When the federal government decided to invest $31.4 million into four of B.C.’s largest technology based incubator and accelerator organizations late last year, it was no big surprise. The technology sector in B.C. produces approximately $15 billion in GDP and accounts for over 84,000 jobs according to a recent report released by KPMG.

Incubators are organizations that are specifically designed to help companies mature by offering services such as office space, marketing support, management advise and more. While business incubators have taken on many different shapes and sizes since their early inception, there has been substantial interest from the technology sector in particular for these types of organizations.

Sean Kerklaan was already a seasoned entrepreneur when he was hired on as CEO of Fatigue Science two and half years ago.

He had already gone through many of the challenges most entrepreneurs experience when he started his first company back in 2007.  He taught himself some of the basics running a technology-based business by investing his savings in what some might consider ‘the school of hard knocks’.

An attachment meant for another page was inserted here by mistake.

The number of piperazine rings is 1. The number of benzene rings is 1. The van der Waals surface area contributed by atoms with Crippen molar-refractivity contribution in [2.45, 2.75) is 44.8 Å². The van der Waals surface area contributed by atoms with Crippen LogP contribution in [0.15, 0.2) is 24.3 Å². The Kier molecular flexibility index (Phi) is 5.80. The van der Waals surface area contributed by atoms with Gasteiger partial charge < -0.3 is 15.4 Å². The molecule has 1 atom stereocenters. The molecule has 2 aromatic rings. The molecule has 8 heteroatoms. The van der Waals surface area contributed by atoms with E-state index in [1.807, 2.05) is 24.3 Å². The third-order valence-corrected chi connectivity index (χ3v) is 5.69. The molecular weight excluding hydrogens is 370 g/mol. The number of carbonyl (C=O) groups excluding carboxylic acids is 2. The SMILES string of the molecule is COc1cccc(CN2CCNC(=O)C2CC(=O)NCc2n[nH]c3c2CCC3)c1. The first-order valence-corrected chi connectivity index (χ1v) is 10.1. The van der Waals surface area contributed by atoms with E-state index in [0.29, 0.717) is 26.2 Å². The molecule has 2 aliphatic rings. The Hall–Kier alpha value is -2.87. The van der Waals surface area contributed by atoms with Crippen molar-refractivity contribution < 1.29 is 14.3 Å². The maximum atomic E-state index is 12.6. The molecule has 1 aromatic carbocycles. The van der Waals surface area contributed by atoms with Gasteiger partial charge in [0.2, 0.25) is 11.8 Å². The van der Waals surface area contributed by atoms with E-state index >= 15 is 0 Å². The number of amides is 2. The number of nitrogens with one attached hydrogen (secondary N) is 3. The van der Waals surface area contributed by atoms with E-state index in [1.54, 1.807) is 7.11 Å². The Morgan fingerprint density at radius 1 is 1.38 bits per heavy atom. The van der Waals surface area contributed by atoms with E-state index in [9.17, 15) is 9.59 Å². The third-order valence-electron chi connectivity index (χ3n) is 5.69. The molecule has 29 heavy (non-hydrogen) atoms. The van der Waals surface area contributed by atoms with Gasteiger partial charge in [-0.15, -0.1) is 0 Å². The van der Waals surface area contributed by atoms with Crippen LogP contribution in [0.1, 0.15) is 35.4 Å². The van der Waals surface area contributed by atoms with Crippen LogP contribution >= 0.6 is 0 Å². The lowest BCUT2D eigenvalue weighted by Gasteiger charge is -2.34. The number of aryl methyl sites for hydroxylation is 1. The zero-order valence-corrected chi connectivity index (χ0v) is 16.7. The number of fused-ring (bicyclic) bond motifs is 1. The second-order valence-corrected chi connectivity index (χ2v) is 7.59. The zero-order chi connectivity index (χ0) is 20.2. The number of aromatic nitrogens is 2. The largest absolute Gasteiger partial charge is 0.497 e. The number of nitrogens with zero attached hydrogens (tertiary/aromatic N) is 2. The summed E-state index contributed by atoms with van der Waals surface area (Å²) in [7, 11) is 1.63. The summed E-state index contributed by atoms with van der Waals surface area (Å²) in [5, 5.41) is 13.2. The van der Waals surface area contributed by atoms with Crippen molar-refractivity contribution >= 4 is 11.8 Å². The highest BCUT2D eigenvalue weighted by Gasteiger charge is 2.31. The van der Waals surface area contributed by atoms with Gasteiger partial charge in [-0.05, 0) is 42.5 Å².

Shortly after joining the Fatigue Science team, Kerklaan met with a good friend and local entrepreneur for lunch and was instructed to meet Bill Tam, the president and CEO of the local incubator known as BC Technology Industry Association (BCTIA).

Within a week, Kerklaan signed Fatigue Science up to BCTIA and was taking advantage of the many programs available.

About a year ago, Kerklaan was looking to raise a significant amount of capital for Fatigue Science. BCTIA put together a panel of seven experts in his industry and they watched his team present their investor pitches and critiqued them for hours.

“It was one of the best learning experiences for me as a CEO. They helped us refine our approach and ultimately we were extremely successful in raising that capital last year,” says Kerklaan.

The B.C. incubator scene

Vancouver, much like other tech hubs around the world, has experience tremendous growth when it comes to entrepreneurial cooperatives such as incubators, accelerators and co-working spaces.

More than half of the 25 organizations included in the BC Innovation Councils list of incubator, accelerator and co-working spaces in the province have launched in the last few years.

Timeline of technology incubators, accelerators, and shared office spaces in B.C

A history lesson

Joseph L. Mancuso (left) talks to Ray Stoll (right), the operations manager at the Batavia Industrial Center in the early days of the first U.S. Incubator.

The idea behind business incubators came to be in 1959 when a small town in New York lost its largest employer and 2000 jobs vanished.

Members of the Mancuso family, which had originally moved to Batavia, New York as labourers to help build what was then the Massey Harris Ferguson plant, found themselves buying the empty one million square foot factory and attempting to fill it up again.